I came into contact with the Fullerton Assembly in the winter of '80-'81 in the 8th grade. There was a classmate at my junior high who got me started going. He would bring his Bible to school. I was quite enamored by this guy and not only started going to meetings but started bringing my Bible to school as well. The kids called us the Bible boys and we were quite a spectacle. I had gone from literally being one of the worst kids in my entire school to being a Bible boy!
Well, at that time I don't believe there was another Assembly in Southern California. They were all still considered outreaches so all the "saints" drove down every Sunday for meetings. Like some of the other testimonies, I have read the beginning was great. So many people went out to me and I was so busy soaking up everything that was taught that my life 24\7 was all about the Assembly.
That spring there was a outreach started for us teenagers called the "High School Outreach". Those were some good times in Fullerton, let me tell you. The Assistance League was packed literally out to the back patio on Sundays. The atmosphere was fresh and exciting. The young brothers would get up 2-3 at one time to share at Sunday mornings, and they were really on fire for what they believed (considerably different from the environment of the Sunday afternoon meeting when I went to visit here a couple of years ago right after the 9-11 attacks).
Well, that summer I stayed at a Brothers House, which was when I began to see what the behind the scenes stuff was really like and what was being taught during the meetings and it was a life of works! I went to the Summer School and anyone who has ever been to one of those knows what that is like: M-F 9-11 AM lecture, about 30 minutes a day required reading (yes, there was a person designated that everyone at the summer school had to report to tell whether or not they had done the reading), and if you didn't keep up with the reading or missed classes you would be kicked out. I worked 4 hours a day to pay for my room and board, and went to all of the required meetings--from pre-prayer to the putting up of the chairs.
I felt like I was in boot camp. I'll never forget a young man who moved in at the same time that I did. I went into his room to find him passed out on the floor. He had fallen to sleep while trying to read his Summer School work on his knees. But there were good times still. Tim Geftakys was the original leader of the High School Outreach and he was a lot of fun. At first we would go camping to the beach and just about everything. In fact for about 6-9 months I became a sidekick to Tim. I went everywhere with him--to college ministries etc.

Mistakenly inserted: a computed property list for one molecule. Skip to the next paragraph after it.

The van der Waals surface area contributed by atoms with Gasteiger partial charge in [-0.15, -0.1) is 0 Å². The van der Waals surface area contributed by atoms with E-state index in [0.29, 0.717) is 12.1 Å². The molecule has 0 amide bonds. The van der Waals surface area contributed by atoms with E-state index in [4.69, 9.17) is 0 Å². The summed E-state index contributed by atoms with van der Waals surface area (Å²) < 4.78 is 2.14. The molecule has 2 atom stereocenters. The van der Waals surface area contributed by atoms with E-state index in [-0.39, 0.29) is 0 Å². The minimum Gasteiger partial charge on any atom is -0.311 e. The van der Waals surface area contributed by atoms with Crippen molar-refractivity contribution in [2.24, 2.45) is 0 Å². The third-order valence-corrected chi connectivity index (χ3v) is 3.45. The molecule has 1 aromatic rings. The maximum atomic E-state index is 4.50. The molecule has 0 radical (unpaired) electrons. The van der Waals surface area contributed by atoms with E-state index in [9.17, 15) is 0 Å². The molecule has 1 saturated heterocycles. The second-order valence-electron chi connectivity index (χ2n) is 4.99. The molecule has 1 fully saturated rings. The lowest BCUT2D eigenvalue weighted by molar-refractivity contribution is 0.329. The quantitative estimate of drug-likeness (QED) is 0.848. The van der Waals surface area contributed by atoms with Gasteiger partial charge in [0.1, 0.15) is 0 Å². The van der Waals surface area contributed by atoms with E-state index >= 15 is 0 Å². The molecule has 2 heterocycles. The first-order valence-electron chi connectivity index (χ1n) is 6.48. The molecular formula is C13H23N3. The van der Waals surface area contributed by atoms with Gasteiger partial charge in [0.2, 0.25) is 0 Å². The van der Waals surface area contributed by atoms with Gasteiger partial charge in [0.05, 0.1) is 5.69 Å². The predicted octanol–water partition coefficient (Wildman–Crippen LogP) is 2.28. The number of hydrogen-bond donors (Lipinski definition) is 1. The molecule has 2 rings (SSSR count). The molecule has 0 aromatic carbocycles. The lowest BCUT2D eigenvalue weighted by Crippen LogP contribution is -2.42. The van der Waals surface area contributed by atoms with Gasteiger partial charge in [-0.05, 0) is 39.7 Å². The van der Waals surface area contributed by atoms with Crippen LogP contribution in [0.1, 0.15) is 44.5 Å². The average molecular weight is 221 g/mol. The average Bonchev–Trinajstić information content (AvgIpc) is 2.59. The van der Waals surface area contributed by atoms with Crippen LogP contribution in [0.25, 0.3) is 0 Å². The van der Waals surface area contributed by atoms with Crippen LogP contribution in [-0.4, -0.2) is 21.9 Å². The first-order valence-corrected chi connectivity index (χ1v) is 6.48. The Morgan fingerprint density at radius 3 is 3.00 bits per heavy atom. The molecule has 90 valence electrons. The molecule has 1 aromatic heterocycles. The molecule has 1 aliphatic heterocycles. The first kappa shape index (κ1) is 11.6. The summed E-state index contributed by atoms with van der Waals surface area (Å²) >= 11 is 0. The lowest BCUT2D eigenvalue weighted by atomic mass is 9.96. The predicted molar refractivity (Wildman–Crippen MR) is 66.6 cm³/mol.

I learned a lot, but what I slowly learned most was a doctrine of works and a system of personal control. If you didn't follow this system you became worse than a nothing in the Assembly, you became an outcast, a pariah. And if you're a previously mixed up teenager, who comes from a background of everything from drugs to abuse, it will absolutely destroy you.
Not only was I not able to fit my life into the works mold, but I began to stumble morally. On the first couple of occasions, Tim would call me to the side, and he had a way of making you feel so guilty, partly deserved, partly not. Even after confession and repentance on my part it wasn't good enough for the Leading Brothers, who would not allow me to take the Lord's Supper, and made me sit in the back of the room as an example so others would see and fear their reproach.
This sort of thing is hard for anyone, but for a teenager whose entire identity was wrapped up in the Assembly it was devastating. I began a cycle of falling into sin, then confessing to the leadership, which was a necessary part of repentance. They needed to know everything.
This went on and on. I didn't belong in the world because they saw me as some kind of screwed up Bible boy, and certainly didn't fit in with the "royal overcomers", the uncompromising true testimony bearers of Fullerton, and clearly was somehow defective. I would never be like George, whose every word I believed, especially when he made his loud emphatic boasts such as, "I've never left my Jesus," "If my Betty died, I would never marry again," "When I walked into this room today I could see the prayers streaked on the walls." Such a great man of God, such great followers, and I was such a loser.
I know what the young man meant in his testimony on this website [the Bulletin Board], when he said he felt like his insides were scraping trying to be what he was taught he needed to be. I believe I know what Tom Vessey must have felt like when he killed himself, because I had serious thoughts in those 5-6 years of killing myself. I went back and forth like that, and actually did feel like I had died.
Life certainly had lost all pleasure, and I was as miserable as a human can possibly be. In fact the Assembly pushed this already fragile teenager into a succession of nervous breakdowns. My mom had come into fellowship in Fullerton a few months after I did, and stayed for about 6 years, so even though I wasn't around a lot of the time, they knew what was going on with me and vice versa.
In the summer when I turned 22 I moved to Texas, and have stayed. I was a big time partyer who was really just trying to get through each day with his sanity. From time to time I would try to get right with the Lord, but had become so calloused from going back and forth, and seeming so hopeless to ever live like I thought I was supposed to, that it never really lasted long.